How the survey was conducted
The Baltimore Sun partnered with WorkplaceDynamics, a Philadelphia-based employee survey firm, to determine the region's top workplaces.
Beginning in June, The Sun ran articles and advertisements encouraging employees in the region to nominate their companies as top workplaces. WorkplaceDynamics then invited those companies, as well as other organizations in the region, to participate in the program.
Anyone could nominate a company. The sole requirement was that the organization employ at least 50 people in the Baltimore metro area. The company could be public, private, nonprofit or governmental.
To pick the top workplaces, WorkplaceDynamics went straight to the experts — the employees.
In total, we invited 1,160 companies to participate, and we surveyed 154 of them.
The surveyed firms employ 41,606 people in the Baltimore metro area. In all, 36,130 employees received questionnaires and 20,182 responded, either on paper or online.
The employee survey included 22 questions covering seven factors.
Three job-satisfaction factors measure how employees feel about their careers:
My work: Training, work/life balance
My manager: Cares about concerns, helps employees learn and grow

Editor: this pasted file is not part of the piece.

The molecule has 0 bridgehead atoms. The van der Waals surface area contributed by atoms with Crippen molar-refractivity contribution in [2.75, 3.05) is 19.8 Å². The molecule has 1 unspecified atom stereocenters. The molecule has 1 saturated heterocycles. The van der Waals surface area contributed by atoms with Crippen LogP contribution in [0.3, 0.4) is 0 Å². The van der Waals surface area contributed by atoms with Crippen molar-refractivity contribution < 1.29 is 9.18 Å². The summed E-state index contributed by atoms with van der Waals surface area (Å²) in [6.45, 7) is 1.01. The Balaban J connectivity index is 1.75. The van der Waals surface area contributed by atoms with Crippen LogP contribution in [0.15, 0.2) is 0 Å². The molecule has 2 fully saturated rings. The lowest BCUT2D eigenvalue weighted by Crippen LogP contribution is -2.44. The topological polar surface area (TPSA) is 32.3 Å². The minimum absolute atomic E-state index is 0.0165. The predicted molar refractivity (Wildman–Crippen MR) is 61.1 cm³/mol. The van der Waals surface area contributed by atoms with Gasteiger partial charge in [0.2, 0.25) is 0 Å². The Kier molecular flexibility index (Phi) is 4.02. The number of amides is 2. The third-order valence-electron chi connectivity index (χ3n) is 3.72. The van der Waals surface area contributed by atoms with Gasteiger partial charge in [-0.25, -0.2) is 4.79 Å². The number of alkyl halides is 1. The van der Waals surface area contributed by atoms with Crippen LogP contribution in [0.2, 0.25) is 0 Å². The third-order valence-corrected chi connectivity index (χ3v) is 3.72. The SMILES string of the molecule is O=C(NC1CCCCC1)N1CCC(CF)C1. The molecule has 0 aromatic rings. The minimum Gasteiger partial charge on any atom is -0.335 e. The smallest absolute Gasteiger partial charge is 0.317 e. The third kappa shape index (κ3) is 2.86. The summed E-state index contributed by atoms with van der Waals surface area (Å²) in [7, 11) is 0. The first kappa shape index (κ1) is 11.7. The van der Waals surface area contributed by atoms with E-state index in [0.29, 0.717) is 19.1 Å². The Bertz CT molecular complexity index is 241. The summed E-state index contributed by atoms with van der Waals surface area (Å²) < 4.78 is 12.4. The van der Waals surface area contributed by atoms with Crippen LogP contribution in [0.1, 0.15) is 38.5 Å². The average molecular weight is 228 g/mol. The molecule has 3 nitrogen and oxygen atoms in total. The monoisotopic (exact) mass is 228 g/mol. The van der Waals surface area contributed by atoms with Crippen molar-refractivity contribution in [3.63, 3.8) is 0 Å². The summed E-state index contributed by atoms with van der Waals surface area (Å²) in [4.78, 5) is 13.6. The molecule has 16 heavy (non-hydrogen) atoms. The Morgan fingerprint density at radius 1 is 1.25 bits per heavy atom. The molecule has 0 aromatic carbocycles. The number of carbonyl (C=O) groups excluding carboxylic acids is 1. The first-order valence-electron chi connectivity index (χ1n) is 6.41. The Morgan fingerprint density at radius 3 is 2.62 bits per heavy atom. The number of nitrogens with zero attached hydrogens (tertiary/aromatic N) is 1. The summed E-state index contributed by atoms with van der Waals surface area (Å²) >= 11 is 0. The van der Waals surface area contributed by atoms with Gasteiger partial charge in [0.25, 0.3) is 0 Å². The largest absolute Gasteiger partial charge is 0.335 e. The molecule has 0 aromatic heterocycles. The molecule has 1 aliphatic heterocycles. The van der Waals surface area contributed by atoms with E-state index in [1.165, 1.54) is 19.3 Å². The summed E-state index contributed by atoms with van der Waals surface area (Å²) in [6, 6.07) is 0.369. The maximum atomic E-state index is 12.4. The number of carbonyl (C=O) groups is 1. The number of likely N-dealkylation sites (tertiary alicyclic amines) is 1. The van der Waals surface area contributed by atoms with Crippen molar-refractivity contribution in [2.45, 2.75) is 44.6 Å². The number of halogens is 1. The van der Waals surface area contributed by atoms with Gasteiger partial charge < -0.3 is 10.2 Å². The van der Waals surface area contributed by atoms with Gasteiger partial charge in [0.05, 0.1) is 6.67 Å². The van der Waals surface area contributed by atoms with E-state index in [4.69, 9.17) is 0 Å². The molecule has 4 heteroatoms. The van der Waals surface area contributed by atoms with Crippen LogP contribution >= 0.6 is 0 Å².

My pay and benefits
Three organizational health factors measure whether employees are working together toward a common cause:
Direction: Where the company is headed, its values and leaders
Execution: How the company is getting to where it aims to go
Connection: Feeling appreciated and that one's work is meaningful
Lastly, the survey measures Engagement: Retention, motivation and referral.
Organizational health factors were the most important to Baltimore employees, with the "connection" factor having the greatest impact. Pay and benefits were least important. While compensation remains significant, such factors are "table stakes" for top workplaces: Paying more money does not make a bad workplace better.
After the surveys were completed, WorkplaceDynamics ran statistical tests to identify questionable results. A small number of employers were disqualified based on those tests.
Employers were then categorized into size bands, because smaller employers tend to score higher than midsize employers, and midsize employers tend to score higher than large employers.
Within each size band, the employers were ranked according to employee responses to the survey statements. The top employers in each size band were then selected as the Top Workplaces in Baltimore for 2014. We also determined a list of organizations worthy of special awards based on standout scores for specific survey statements.
You may wonder why your employer is not on the list. One possibility is that the company took the survey and scored too low. Another is that it chose not to participate. We hope that next year more Baltimore employers take the time to survey their employees and see where they stand.
Doug Claffey is CEO of WorkplaceDynamics